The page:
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I have been interested in nature for most of my life but since I retired I spend as much time as I can exploring the nature reserves and wildlife hotspots of my adopted home, Dorset in southern England. Whilst out I record what I see and take snaps where I can (I am no photographer!) and that forms the basis of my Nature of Dorset website. When I find something new I like to research it and write about it in my nature notes, it is how I learn and hopefully you might find my notes helpful as well!

This website is for the people of Dorset interested in wildlife and for people from elsewhere interested in the wildlife of Dorset!

14 December, 2010

Wren (Troglodytes troglodytes)

Continuing my look at the top twenty winter garden birds we get to number 16, the Wren.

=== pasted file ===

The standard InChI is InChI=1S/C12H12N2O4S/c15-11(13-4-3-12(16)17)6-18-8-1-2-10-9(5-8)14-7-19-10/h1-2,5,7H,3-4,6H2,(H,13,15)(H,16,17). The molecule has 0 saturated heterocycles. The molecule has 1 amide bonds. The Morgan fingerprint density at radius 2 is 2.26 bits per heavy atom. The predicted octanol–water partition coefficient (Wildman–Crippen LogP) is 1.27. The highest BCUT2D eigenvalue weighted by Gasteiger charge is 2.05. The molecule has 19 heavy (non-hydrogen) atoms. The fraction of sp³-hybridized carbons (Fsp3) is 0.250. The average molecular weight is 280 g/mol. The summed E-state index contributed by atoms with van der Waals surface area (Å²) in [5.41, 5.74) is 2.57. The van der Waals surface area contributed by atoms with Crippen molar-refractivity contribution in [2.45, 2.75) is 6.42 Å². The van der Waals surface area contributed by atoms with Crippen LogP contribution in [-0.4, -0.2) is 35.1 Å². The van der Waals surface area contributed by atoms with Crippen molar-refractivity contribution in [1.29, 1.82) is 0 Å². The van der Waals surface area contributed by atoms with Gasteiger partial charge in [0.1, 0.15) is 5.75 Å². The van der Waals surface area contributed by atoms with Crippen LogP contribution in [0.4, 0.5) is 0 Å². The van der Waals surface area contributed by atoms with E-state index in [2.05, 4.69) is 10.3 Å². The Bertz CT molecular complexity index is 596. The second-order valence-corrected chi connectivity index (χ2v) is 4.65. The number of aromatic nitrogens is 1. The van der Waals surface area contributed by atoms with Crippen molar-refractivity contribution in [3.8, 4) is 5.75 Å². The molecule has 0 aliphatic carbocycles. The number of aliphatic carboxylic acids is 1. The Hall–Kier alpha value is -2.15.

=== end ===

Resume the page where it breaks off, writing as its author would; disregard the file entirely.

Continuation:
Being such a small bird it can be easily over looked in winter when it is not singing and is busily looking for food, but come the spring, although one our smallest birds (only the Goldcrest and Firecrest are smaller) it has one of the loudest voices.

If you are familiar with its complex song full of crescendos and trills then you will often know there is a Wren around long before you see it, if you see it that is! In winter you might just catch a brief glimpse as it works its way around climbing plants in your garden looking for the occasional bug to eat.

One of the features of the Wren from a distance is that it frequently has its tail cocked up, sadly this one did not so I can't illustrate the point.

In spring, amongst the time spent singing its territorial song the male Wren is busy building four or five nests. He then shows his partner around them and she will choose which one, if any, she is prepared to raise her young in. If she doesn't like any of them he is out of luck as she will be off looking at another chaps efforts!